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Rookie Dynasty ADP Showdown: Hakeem Butler vs Andy Isabella


A tale of two rookies on the same team. Neither one will have much value this season. But which one should you trust more for the future of your dynasty team?

The Draft stock of these two players is quite different. Not only because of where they went, but also how they got there. While Hakeem Butler was a supposed second-round pick at worst, Andy Isabella was thought of as a fourth-rounder at best. Then came the draft. The Cardinals traded Josh Rosen to the Dolphins and snagged Isabella with the acquired pick. Then they were able to get Butler in the fourth round. I guess not being able to catch the ball really is a hindrance to being drafted high. Who knew?

The teammates, along with other young receivers Christian Kirk and Keesean Johnson look to take over the NFC West with quarterback Kyler Murray. Larry Fitzgerald will be there to tutor for one or two more seasons making him the best receiving coach in the NFL. If Murray pans out on his immense hype, both of these players could thrive. But which one is more trustworthy for dynasty owners?

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Hakeem Butler, Arizona Cardinals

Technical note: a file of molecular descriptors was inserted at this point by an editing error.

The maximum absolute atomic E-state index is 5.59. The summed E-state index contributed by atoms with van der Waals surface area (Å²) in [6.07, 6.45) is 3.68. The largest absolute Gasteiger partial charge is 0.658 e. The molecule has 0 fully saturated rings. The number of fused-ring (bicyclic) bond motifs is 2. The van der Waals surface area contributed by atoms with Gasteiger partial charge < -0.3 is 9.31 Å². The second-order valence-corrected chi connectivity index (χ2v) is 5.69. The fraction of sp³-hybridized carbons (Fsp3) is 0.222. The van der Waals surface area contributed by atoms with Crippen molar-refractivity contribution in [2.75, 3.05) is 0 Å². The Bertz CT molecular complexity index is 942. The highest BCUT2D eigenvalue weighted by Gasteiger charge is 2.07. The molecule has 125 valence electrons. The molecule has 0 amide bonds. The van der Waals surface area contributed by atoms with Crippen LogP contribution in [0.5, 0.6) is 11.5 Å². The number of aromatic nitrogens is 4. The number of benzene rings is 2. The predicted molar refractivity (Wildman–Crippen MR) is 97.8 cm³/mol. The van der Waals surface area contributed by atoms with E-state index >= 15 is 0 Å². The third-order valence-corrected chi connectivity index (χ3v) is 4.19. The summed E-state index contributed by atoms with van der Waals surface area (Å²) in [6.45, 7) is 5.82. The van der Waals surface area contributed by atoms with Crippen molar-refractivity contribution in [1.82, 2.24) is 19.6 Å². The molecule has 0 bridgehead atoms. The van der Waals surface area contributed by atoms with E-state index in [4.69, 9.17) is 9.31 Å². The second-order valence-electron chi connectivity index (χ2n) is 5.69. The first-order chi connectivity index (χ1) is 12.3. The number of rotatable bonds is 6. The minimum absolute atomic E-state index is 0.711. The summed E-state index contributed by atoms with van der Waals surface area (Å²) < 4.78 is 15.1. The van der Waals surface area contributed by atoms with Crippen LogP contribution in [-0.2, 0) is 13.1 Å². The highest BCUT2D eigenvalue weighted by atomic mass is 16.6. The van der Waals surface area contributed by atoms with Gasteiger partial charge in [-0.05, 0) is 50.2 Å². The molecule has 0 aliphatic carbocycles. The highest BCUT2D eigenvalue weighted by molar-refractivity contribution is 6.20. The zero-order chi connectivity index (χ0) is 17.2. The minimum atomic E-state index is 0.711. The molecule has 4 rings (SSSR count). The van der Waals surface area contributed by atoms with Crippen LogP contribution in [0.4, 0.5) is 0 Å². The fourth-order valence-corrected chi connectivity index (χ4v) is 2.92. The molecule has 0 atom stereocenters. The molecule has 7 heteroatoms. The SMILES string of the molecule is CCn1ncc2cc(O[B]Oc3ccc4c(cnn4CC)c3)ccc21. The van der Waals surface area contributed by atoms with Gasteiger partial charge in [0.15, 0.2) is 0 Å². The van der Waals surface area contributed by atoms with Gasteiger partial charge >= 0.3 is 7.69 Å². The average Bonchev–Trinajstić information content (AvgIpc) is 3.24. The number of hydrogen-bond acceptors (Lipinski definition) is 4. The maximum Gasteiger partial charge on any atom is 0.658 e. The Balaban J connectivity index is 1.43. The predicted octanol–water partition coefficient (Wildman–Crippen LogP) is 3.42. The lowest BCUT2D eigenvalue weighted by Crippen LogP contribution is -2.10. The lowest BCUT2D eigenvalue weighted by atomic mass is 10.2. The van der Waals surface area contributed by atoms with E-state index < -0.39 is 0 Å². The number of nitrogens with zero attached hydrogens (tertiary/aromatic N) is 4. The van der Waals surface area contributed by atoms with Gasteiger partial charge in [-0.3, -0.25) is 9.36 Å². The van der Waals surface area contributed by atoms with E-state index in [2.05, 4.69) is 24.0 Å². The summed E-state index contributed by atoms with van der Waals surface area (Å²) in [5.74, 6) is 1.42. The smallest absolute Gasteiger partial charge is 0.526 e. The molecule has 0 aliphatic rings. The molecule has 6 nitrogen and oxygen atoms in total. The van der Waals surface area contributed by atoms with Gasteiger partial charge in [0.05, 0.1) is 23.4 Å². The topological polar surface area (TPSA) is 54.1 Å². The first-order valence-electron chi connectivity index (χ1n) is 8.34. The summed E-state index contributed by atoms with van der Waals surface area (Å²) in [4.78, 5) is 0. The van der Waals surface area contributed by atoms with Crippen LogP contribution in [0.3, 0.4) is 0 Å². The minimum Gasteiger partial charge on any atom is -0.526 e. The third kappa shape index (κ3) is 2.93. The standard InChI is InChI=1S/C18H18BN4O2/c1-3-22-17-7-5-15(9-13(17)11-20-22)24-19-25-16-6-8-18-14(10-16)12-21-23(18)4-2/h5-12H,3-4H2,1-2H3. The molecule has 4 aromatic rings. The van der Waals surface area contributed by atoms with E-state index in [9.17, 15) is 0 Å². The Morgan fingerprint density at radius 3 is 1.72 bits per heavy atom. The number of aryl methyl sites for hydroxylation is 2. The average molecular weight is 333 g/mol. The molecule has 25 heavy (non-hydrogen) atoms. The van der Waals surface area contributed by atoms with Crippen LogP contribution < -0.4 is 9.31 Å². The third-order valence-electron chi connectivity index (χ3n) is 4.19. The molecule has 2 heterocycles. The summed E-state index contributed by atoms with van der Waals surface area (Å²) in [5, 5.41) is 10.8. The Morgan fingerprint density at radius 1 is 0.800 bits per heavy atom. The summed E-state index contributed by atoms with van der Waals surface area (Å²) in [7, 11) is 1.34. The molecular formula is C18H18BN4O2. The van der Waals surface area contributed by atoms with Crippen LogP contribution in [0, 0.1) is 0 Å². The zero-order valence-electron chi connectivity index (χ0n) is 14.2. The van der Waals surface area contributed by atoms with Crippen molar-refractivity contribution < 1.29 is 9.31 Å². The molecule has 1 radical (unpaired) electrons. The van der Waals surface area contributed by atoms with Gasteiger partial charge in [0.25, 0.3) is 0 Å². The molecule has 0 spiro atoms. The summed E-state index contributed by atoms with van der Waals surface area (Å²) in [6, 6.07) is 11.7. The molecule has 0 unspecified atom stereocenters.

WR66 | ADP: 13.9

At 6’5 and 227 pounds, Hakeem Butler is a big man playing wide receiver. Unfortunately, his big hands do not mean a catching ability to match.

Although supremely talented, Butler drops a lot of easy passes - something he will need to get a handle on if he wants to be anything but a bust in the NFL. Luckily for him, this is one area he can get help from Larry Legend. No, they are not the same type of receiver, but Fitzgerald may have the second-best hands of all-time behind Jerry Rice. If Butler is smart and watches and learns, he could become very good in his own right.

Kyler Murray can make a lot of players look better. He is accurate, strong-armed and his rushing ability will lead to open looks for his downfield receivers to make plays. Butler is certainly fitting of a downfield threat. In his sophomore season, he recorded a 17.0 yards per catch average on 41 receptions for the Iowa State Cyclones. In his final season as a junior in 2018, he increased his receptions to 60, his touchdowns from seven to nine and his yards per catch average to 22.o. Incredible numbers for someone playing with a bad offensive line, a mediocre college quarterback and an elite running back in David Montgomery who was also stellar on a middle of the pack Big 12 team.

These numbers from someone this size is what we expect from Mike Evans in the NFL. Hakeem Butler probably won’t be Mike Evans. With David Johnson and the litany of other receivers on the team, the targets will not be there. But he could have an impact the likes of Mike Williams did in 2018. He could be a double-digit touchdown guy on limited receptions based on his size alone and his likelihood to dominate in the red zone.